These crosswalk upgrades are about making crossings safer for pedestrians. However, it is also important to note that crosswalks do not protect pedestrians from careless drivers, so it is important for drivers to watch for pedestrians and pedestrians to watch for careless drivers.

More information on pedestrian crossings can be found here.

Ultimately, it is going to take all of us. Engineering improvements, pedestrian awareness, and driver behavior… each element is important. Our goal is Vision Zero, but it is going to everybody.

Vision Zero 2016: Creating Safer School Neighbourhoods

When our City Council approved Vision Zero, with the long-term goal of having zero traffic fatalities and serious injuries, we knew it would require a multidimensional approach from the City and Edmontonians and I am happy to report we are making progress, particularly when it comes to school safety.

2016 results

Keeping students and their families safe as they travel to and from school is so important and in 2016 the City undertook a number of improvements at Edmonton schools:

  • Traffic safety assessments were conducted at 13 elementary schools to observe road user behavior and new countermeasures were installed in September 2016. Countermeasures included new zebra crosswalks, new stop signs with retro-reflective poles, reflective strips on pedestrian signs, and upgrading from yield signs to stop signs.
  • Starting in 2016, a pickup/drop-off zone will be implemented at one school every year. In 2016, St. Justin School received a pickup/drop-off zone.
  • Prohibiting left turns from school parking lots was implemented at two schools.
  • In October, City Council approved the expansion of 30 km/hr school zones to include Edmonton’s 43 junior high schools. This new speed limit will be in place for all junior high schools by September 2017, when students return to class.

Evaluation of the effectiveness of school zones

In 2014, 30 km/hr school zones were implemented for Edmonton’s elementary schools. Our evaluation of these 30 km/hr school zones showed significant safety improvements, including:

  • 43 percent reduction in injury collisions
  • 71 percent reduction in injury collisions involving vulnerable road users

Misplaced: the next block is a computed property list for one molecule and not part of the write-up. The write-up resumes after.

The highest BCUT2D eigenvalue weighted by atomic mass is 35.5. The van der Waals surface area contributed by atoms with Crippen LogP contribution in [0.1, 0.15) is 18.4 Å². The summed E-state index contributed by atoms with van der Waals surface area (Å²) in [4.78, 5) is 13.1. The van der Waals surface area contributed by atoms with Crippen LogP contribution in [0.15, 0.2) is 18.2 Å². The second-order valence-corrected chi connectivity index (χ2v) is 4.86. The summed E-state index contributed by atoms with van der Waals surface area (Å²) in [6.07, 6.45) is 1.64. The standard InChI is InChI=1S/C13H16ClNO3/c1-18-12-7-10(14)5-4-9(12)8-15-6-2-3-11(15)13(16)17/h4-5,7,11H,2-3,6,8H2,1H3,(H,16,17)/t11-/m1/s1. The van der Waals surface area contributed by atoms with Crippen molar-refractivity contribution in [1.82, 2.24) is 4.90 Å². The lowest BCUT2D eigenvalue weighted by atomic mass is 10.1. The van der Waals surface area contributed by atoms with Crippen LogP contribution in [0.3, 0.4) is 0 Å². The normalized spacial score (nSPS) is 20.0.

• 12 km/hr reduction in vehicle speeds

Many great improvements have been made and we will continue this work throughout 2017 to make Edmonton’s streets safe for all road users, especially close to schools. For more information on Vision Zero, visit edmonton.ca/visionzero and follow @VisionZeroYEG on Twitter.

Council Connect

On September 22, 2015 City Council approved the Road Safety Strategy 2016-2020 making Edmonton the first Canadian city to officially adopt Vision Zero, the long-term goal of zero fatalities and zero major injuries on our roads.

Vision Zero is a global initiative and a bold goal that has been implemented in Sweden and in some American cities including Boston, Seattle and New York.

Developed by the Office of Traffic Safety, the Edmonton Road Safety Strategy 2016-2020 moves us toward Vision Zero. Through a Safe-Systems, evidence-based approach, we will save lives and eliminate injuries through the 5 E’s of traffic safety:

  • Engineering
  • Education
  • Enforcement
  • Evaluation
  • Engagement

One area of focus moving forward is School Safety. It is important to all of us that we protect our most vulnerable citizens, and that we create safe areas around our schools. The Office of Traffic Safety has identified 13 schools of focus. As apart of this emphasis on safety, a new state-of-the-art video analytics tool will be used.

Currently, this tool is being used for Data Collection which through analysis, will help inform the City of Edmonton on the issues around these 13 schools, and will be used to help create a plan and a strategy to create safe spaces and places around our schools.

This comprehensive strategy also includes the Edmonton & Area Traffic Safety Culture, the development of a Traffic Safety App, dedicated school zone enforcement units, driver feedback signs, and the installation of additional Pedestrian Crossing Controls.

Traffic Safety is not the responsibility of any one person or agency, rather it is something that impacts each and everyone of us. Traffic Safety is our responsibility, and together we can make a difference and save lives.

As always, you can contact me by email,  or by calling my office at City Hall, 780-496-8136.